updated 10/8/2009 9:22:24 AM ET 2009-10-08T13:22:24

The European Central Bank and the Bank of England both left their key interest rates unchanged Thursday at record lows.

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The ECB left its main refinancing rate at 1 percent while the Bank of England left its rate at 0.5 percent.

ECB President Jean-Claude Trichet told reporters after the decision that "the recovery will remain uneven, affected by balance sheet corrections in the financial and non-financial sectors in and outside the euro area."

"We have signs of stabilization. We are out of the free-fall. We have to be cautious. We have to be prudent."

Trichet said the ongoing improvement in financial markets should support credit availability, but reiterated that banks should take strengthen their capital positions and take advantage of available government programs to do so.

Trichet said the ECB would monitor the recovery and have have an exit strategy at the ready from the bank's "extraordinary measures," to provide markets with capital.

The ECB, which sets monetary policy for the 16-countries that share the euro currency — a bloc of some 320 million people — is holding its meeting in Venice, Italy, part of a twice-yearly program to visit other euro-zone countries.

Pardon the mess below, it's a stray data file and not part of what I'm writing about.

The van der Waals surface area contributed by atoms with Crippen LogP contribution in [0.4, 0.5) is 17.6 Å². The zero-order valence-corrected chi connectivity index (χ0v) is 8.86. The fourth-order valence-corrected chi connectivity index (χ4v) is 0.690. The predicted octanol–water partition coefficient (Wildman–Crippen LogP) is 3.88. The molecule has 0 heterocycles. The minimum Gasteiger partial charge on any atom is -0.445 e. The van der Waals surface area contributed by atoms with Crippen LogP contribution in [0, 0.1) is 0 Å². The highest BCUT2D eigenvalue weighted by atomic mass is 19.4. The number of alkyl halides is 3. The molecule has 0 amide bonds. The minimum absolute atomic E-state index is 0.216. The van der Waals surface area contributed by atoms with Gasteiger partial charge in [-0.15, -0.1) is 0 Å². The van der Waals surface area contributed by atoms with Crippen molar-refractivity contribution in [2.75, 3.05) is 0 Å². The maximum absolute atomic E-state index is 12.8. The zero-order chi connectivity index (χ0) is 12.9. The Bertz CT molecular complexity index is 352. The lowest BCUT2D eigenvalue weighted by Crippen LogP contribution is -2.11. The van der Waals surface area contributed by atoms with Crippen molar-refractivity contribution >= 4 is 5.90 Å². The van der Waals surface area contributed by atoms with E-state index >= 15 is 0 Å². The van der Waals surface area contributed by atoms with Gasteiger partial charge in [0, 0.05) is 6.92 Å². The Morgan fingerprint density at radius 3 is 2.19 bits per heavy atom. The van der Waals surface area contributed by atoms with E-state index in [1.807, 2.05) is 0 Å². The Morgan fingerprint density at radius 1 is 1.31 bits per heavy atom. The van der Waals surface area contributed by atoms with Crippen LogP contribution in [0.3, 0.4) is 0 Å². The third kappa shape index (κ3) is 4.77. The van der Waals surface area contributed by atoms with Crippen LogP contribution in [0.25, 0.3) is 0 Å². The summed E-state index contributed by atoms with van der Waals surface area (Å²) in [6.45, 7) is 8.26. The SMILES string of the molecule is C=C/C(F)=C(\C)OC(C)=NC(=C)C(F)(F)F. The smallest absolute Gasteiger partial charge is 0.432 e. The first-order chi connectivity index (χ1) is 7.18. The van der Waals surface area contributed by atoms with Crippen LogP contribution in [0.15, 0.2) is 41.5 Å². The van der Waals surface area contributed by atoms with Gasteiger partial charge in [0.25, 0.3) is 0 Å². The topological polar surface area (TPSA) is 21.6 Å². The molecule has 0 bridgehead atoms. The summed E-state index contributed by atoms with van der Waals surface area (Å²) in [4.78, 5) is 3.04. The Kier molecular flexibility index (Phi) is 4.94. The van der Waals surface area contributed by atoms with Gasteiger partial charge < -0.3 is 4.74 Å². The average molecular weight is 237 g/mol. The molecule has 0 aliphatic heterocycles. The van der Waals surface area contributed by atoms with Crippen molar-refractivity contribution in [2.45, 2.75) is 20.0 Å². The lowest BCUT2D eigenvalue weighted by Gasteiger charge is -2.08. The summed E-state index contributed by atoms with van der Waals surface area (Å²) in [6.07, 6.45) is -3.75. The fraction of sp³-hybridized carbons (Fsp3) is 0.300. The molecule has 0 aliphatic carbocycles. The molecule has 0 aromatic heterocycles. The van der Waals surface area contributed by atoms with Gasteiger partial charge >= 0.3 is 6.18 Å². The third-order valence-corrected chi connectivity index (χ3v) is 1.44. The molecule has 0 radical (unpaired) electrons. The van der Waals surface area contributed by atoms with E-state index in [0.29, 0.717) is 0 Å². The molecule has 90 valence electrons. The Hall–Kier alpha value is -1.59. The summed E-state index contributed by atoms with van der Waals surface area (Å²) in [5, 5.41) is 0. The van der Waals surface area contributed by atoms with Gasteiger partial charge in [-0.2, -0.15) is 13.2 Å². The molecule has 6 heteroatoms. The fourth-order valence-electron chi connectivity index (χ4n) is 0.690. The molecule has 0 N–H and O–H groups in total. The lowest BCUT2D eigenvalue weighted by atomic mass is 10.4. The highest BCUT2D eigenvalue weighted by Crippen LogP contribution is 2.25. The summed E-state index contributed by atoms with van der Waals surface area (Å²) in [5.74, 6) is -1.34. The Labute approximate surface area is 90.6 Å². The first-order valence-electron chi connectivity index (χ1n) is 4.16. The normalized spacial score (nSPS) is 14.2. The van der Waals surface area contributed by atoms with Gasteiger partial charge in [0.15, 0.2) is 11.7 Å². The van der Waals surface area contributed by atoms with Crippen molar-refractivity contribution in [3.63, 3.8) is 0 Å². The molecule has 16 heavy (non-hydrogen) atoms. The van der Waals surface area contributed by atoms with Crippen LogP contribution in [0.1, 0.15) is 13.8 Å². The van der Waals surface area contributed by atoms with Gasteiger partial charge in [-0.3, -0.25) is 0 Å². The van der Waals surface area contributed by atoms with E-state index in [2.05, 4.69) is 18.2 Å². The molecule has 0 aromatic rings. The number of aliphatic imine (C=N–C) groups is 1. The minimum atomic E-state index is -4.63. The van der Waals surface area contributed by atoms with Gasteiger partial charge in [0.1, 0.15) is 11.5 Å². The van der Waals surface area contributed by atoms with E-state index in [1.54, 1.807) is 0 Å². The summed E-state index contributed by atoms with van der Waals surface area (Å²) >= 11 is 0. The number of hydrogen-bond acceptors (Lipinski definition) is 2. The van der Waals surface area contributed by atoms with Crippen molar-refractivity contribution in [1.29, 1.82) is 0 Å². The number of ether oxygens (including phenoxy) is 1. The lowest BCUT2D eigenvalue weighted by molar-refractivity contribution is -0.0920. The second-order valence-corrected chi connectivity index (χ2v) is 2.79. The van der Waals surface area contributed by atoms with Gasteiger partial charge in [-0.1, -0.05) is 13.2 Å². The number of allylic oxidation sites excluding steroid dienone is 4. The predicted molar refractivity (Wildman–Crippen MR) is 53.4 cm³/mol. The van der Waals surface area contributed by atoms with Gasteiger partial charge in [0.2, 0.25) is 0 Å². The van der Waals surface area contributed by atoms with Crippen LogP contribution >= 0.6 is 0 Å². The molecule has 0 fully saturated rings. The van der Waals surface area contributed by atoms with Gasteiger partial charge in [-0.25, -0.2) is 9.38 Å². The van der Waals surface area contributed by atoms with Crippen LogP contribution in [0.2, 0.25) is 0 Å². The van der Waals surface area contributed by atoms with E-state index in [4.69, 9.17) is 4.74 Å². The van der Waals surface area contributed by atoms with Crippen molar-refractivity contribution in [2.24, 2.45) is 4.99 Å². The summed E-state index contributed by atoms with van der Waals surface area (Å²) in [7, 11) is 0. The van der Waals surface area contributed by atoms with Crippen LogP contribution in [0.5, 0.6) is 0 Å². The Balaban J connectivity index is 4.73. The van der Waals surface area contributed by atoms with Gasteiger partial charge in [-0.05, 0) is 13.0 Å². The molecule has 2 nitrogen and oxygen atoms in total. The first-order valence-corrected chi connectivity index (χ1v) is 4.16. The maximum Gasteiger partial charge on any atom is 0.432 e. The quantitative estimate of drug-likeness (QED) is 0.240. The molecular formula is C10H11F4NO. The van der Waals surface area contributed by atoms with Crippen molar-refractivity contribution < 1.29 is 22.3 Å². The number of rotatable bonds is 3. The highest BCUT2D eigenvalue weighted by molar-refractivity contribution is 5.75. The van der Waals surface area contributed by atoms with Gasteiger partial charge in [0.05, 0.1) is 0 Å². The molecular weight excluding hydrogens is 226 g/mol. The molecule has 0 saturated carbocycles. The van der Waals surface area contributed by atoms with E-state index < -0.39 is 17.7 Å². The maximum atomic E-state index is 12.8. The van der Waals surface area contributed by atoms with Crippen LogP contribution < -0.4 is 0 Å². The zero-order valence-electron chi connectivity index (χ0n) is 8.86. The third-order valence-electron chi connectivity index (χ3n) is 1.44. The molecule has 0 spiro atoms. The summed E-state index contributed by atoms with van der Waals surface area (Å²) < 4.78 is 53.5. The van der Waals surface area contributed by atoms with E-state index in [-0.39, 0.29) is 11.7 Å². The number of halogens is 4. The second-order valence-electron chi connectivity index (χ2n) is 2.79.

In London, in addition to keeping its main interest rate unchanged at 0.5 percent, the Bank of England also held off from any further moves to expand the money supply — for now.

Both those decisions were widely expected but the Bank of England said it would keep its asset purchase program — known as quantitative easing — "under review."

At present, the BoE can buy up to 175 billion pounds ($281 billion) of financial assets, such as government bonds, from the banks. The aim of the policy is to increase the money supply in the hope that eventually the banks will start lending more to the private sector.

"The committee expects the announced program to take another month to complete. The scale of the program will be kept under review," the BoE said.

The BoE will have to decide whether a recovery is indeed under way, thus requiring no expansion of quantitative easing, or whether more stimulus is needed.

The banks' decisions come days after disappointing industrial production data for August fueled fears that the British economy won't return to growth in the third quarter.

Following the industrial data, the National Institute for Economic and Social Research, a leading independent forecaster, estimated that the British economy didn't grow in the third quarter.

Copyright 2009 The Associated Press. All rights reserved. This material may not be published, broadcast, rewritten or redistributed.

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